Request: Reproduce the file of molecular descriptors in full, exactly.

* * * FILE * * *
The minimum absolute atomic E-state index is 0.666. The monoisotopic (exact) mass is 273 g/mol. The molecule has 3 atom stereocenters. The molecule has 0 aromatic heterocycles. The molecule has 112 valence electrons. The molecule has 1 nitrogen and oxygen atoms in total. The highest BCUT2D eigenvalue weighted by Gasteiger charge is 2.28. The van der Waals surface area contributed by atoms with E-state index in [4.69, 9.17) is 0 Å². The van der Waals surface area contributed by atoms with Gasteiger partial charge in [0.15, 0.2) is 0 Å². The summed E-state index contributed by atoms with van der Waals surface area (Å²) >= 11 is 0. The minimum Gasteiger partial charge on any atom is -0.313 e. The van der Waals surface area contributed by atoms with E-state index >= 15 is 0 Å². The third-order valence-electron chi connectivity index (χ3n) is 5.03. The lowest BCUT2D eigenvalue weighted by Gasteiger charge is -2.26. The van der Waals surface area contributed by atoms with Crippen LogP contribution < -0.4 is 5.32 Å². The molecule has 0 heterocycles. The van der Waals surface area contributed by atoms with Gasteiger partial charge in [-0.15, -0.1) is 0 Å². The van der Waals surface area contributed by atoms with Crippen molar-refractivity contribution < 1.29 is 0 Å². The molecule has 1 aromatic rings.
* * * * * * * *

The minimum absolute atomic E-state index is 0.666. The monoisotopic (exact) mass is 273 g/mol. The molecule has 3 atom stereocenters. The molecule has 0 aromatic heterocycles. The molecule has 112 valence electrons. The molecule has 1 nitrogen and oxygen atoms in total. The highest BCUT2D eigenvalue weighted by Gasteiger charge is 2.28. The van der Waals surface area contributed by atoms with E-state index in [4.69, 9.17) is 0 Å². The van der Waals surface area contributed by atoms with Gasteiger partial charge in [0.15, 0.2) is 0 Å². The summed E-state index contributed by atoms with van der Waals surface area (Å²) >= 11 is 0. The minimum Gasteiger partial charge on any atom is -0.313 e. The van der Waals surface area contributed by atoms with E-state index >= 15 is 0 Å². The third-order valence-electron chi connectivity index (χ3n) is 5.03. The lowest BCUT2D eigenvalue weighted by Gasteiger charge is -2.26. The van der Waals surface area contributed by atoms with Crippen LogP contribution < -0.4 is 5.32 Å². The molecule has 0 heterocycles. The van der Waals surface area contributed by atoms with Gasteiger partial charge in [-0.15, -0.1) is 0 Å². The van der Waals surface area contributed by atoms with Crippen molar-refractivity contribution < 1.29 is 0 Å². The molecule has 1 aromatic rings.